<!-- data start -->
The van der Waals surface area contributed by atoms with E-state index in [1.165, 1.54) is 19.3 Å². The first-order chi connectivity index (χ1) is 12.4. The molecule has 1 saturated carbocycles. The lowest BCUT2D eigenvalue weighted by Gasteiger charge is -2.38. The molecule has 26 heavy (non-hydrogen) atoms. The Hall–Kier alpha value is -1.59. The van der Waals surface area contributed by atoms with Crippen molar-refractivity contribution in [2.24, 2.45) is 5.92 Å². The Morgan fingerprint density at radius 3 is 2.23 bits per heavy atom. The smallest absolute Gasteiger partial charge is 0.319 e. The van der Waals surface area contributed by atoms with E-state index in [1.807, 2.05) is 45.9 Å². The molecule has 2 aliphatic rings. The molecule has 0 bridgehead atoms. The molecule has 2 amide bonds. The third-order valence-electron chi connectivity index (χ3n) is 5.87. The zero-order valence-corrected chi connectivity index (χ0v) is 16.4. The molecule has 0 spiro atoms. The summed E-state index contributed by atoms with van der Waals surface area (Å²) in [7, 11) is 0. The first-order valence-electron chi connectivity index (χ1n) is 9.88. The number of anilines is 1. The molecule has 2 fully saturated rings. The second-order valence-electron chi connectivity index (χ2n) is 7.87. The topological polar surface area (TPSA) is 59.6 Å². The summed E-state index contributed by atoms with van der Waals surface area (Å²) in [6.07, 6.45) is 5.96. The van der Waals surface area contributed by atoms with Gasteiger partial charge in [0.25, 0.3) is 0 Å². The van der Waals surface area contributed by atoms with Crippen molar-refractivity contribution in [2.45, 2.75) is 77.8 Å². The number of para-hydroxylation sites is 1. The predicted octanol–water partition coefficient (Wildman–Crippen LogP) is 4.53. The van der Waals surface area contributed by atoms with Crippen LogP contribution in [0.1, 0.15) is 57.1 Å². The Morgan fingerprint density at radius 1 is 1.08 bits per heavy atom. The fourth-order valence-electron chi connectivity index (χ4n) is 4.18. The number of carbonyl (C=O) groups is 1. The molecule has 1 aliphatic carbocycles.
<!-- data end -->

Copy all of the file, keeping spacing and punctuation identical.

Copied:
The van der Waals surface area contributed by atoms with E-state index in [1.165, 1.54) is 19.3 Å². The first-order chi connectivity index (χ1) is 12.4. The molecule has 1 saturated carbocycles. The lowest BCUT2D eigenvalue weighted by Gasteiger charge is -2.38. The molecule has 26 heavy (non-hydrogen) atoms. The Hall–Kier alpha value is -1.59. The van der Waals surface area contributed by atoms with Crippen molar-refractivity contribution in [2.24, 2.45) is 5.92 Å². The Morgan fingerprint density at radius 3 is 2.23 bits per heavy atom. The smallest absolute Gasteiger partial charge is 0.319 e. The van der Waals surface area contributed by atoms with E-state index in [1.807, 2.05) is 45.9 Å². The molecule has 2 aliphatic rings. The molecule has 0 bridgehead atoms. The molecule has 2 amide bonds. The third-order valence-electron chi connectivity index (χ3n) is 5.87. The zero-order valence-corrected chi connectivity index (χ0v) is 16.4. The molecule has 0 spiro atoms. The summed E-state index contributed by atoms with van der Waals surface area (Å²) in [7, 11) is 0. The first-order valence-electron chi connectivity index (χ1n) is 9.88. The number of anilines is 1. The molecule has 2 fully saturated rings. The second-order valence-electron chi connectivity index (χ2n) is 7.87. The topological polar surface area (TPSA) is 59.6 Å². The summed E-state index contributed by atoms with van der Waals surface area (Å²) in [6.07, 6.45) is 5.96. The van der Waals surface area contributed by atoms with Gasteiger partial charge in [0.25, 0.3) is 0 Å². The van der Waals surface area contributed by atoms with Crippen molar-refractivity contribution in [2.45, 2.75) is 77.8 Å². The number of para-hydroxylation sites is 1. The predicted octanol–water partition coefficient (Wildman–Crippen LogP) is 4.53. The van der Waals surface area contributed by atoms with Crippen LogP contribution in [0.1, 0.15) is 57.1 Å². The Morgan fingerprint density at radius 1 is 1.08 bits per heavy atom. The fourth-order valence-electron chi connectivity index (χ4n) is 4.18. The number of carbonyl (C=O) groups is 1. The molecule has 1 aliphatic carbocycles.